in ATM & Regulatory

Mthiyane calls for greater focus on human factors in aviation

Posted 9 September 2015 · Add Comment

ATNS chief executive Thabani Mthiyane is leading a call for a greater focus on human factors and a recognition of the challenges of human-machine integration in the aviation industry,

Mthiyane was opening the Human Factor and Aviation Safety Symposium in Cape Town yesterday. He stressed the importance of understanding the human error that causes 75 per cent of aviation accidents, and of integrating this knowledge of human error, and of human ability into new technologies and organisations in order to get the maximum efficiency and safety from aviation.

“When the man in the street thinks about aviation, he tends to think about the amazing machines and technology that make it possible to propel huge metal pods through the air. The technology truly is amazing, but if one thinks about it, aviation actually depends on something even more remarkable: the integration of humans, organisation and technology to enable the whole complex business of aviation, ” Mthiyane said.

“We need to do much more: it’s essential to enhance our broader understanding of the abilities and shortcomings of humans, as well as all other factors that impact on the way they interact with tools, machines, systems, tasks, jobs and the environment. In other words, no matter how sophisticated and reliable our machines and technology become—and there are new developments on this front all the time—the aviation industry is ultimately a business that relies on people and their judgment.”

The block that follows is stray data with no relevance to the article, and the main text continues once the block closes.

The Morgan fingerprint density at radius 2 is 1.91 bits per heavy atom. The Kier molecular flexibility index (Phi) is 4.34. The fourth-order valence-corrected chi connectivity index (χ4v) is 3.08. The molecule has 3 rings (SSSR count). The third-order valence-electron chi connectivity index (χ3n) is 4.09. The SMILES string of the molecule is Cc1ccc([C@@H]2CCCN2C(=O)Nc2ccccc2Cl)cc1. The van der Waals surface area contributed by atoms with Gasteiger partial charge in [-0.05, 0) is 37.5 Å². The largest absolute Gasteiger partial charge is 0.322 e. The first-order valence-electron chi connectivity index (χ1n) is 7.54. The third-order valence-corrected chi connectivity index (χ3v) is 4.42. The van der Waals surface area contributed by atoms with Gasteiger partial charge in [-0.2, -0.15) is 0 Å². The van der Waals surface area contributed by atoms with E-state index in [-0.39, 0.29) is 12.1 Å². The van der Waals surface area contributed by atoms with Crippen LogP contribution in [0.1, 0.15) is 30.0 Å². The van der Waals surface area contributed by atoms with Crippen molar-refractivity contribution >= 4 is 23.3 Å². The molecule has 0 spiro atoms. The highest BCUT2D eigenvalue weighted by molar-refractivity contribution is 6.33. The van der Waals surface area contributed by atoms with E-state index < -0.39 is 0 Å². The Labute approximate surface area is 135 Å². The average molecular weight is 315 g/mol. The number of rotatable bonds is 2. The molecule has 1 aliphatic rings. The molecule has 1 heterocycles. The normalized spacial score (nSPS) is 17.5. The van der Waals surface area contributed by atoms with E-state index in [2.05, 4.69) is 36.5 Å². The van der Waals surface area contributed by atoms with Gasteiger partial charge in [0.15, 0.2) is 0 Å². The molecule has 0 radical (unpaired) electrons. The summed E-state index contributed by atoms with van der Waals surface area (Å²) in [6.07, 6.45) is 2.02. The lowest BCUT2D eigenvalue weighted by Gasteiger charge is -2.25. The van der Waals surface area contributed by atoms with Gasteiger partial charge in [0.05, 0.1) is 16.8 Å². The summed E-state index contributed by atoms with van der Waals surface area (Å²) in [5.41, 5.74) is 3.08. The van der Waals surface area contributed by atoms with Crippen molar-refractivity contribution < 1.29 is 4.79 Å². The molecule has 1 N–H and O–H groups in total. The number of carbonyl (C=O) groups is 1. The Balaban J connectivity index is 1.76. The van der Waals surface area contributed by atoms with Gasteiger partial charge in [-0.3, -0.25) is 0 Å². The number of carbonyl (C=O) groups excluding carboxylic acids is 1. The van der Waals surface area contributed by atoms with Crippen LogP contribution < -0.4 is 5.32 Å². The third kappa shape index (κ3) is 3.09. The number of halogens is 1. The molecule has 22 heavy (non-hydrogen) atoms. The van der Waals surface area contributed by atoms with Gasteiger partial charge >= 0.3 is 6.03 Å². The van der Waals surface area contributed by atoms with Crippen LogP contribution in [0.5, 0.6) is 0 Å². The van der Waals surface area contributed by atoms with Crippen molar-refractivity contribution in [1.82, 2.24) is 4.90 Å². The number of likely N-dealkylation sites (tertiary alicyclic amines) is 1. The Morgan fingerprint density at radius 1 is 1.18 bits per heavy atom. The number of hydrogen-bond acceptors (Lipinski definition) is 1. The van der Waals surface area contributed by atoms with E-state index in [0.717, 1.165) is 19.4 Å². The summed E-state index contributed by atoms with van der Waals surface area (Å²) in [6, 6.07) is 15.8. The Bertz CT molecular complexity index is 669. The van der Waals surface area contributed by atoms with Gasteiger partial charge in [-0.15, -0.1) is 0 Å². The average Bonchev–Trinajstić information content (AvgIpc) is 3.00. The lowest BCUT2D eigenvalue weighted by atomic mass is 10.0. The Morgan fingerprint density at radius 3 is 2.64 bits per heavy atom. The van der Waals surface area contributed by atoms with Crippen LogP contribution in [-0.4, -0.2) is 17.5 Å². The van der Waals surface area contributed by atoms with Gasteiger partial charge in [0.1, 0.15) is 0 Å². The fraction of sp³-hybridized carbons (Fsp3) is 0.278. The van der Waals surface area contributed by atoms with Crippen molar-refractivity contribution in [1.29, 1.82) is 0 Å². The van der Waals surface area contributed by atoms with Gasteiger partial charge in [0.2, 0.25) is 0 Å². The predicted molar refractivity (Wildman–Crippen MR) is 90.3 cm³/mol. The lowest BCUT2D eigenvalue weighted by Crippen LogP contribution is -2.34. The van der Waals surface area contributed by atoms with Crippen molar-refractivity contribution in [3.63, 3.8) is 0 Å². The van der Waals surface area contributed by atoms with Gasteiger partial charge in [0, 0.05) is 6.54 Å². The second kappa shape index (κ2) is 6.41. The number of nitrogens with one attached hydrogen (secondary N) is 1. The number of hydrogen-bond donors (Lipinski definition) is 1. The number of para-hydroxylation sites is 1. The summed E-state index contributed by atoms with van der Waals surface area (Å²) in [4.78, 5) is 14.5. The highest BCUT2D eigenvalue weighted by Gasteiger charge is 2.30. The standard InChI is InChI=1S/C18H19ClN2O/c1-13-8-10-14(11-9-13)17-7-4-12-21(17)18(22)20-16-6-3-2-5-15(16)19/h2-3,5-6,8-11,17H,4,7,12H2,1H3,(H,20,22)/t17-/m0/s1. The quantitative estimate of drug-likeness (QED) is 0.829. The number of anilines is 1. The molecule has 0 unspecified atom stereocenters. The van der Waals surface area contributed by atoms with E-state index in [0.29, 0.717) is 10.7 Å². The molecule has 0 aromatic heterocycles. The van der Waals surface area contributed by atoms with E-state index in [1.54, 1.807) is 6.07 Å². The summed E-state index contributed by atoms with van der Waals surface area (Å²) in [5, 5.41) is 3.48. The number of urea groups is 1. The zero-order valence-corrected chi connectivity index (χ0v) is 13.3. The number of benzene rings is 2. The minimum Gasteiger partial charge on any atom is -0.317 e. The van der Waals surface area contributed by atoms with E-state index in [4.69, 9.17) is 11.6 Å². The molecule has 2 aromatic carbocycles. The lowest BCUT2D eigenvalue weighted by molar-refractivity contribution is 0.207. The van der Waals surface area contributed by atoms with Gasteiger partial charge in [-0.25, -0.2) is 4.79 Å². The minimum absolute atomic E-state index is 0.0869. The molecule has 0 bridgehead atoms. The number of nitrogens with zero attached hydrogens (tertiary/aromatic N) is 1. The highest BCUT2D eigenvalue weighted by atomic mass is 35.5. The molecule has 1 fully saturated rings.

Mthiyane went on to discuss how the issues surrounding human error should be addressed: “every component of aviation needs to be structured with the human in mind—how can a process, a new computer programme or whatever enhances natural, innate human abilities while overcoming humanity’s innate limitations.”

He finished his speech by referring to the subjects to be discussed later in the symposium: “My brief overview of the role of human factors thinking in air traffic control highlights some important insights that I am sure will inform our discussions over the course of this symposium. These are: The need to put the understanding of human abilities and limitations at the centre of everything we do in aviation. The human is not a factor, but the pivot of our industry, technology and organisations, specifically, must be designed with humans in mind, and aviation needs to be understood as a system in which technology and humanity interact.”

 


 

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